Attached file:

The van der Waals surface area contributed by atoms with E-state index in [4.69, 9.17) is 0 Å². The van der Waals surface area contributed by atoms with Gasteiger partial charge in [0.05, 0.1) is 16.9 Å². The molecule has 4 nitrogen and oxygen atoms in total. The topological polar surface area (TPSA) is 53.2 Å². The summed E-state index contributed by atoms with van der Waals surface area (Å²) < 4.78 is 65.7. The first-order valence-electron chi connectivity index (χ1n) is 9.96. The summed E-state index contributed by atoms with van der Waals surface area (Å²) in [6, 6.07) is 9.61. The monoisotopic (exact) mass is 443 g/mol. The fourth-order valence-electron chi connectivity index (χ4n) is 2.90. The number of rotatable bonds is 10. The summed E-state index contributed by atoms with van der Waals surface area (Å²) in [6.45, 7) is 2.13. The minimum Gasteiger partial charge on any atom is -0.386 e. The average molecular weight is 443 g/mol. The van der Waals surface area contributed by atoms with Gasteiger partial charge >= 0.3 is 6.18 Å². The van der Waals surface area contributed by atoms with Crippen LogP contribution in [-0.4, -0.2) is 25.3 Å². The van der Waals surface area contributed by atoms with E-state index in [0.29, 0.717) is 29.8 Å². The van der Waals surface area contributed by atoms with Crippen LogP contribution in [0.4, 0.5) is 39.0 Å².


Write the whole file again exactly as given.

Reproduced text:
The van der Waals surface area contributed by atoms with E-state index in [4.69, 9.17) is 0 Å². The van der Waals surface area contributed by atoms with Gasteiger partial charge in [0.05, 0.1) is 16.9 Å². The molecule has 4 nitrogen and oxygen atoms in total. The topological polar surface area (TPSA) is 53.2 Å². The summed E-state index contributed by atoms with van der Waals surface area (Å²) < 4.78 is 65.7. The first-order valence-electron chi connectivity index (χ1n) is 9.96. The summed E-state index contributed by atoms with van der Waals surface area (Å²) in [6, 6.07) is 9.61. The monoisotopic (exact) mass is 443 g/mol. The fourth-order valence-electron chi connectivity index (χ4n) is 2.90. The number of rotatable bonds is 10. The summed E-state index contributed by atoms with van der Waals surface area (Å²) in [6.45, 7) is 2.13. The minimum Gasteiger partial charge on any atom is -0.386 e. The average molecular weight is 443 g/mol. The van der Waals surface area contributed by atoms with Gasteiger partial charge >= 0.3 is 6.18 Å². The van der Waals surface area contributed by atoms with Crippen LogP contribution in [-0.4, -0.2) is 25.3 Å². The van der Waals surface area contributed by atoms with E-state index in [0.29, 0.717) is 29.8 Å². The van der Waals surface area contributed by atoms with Crippen LogP contribution in [0.4, 0.5) is 39.0 Å².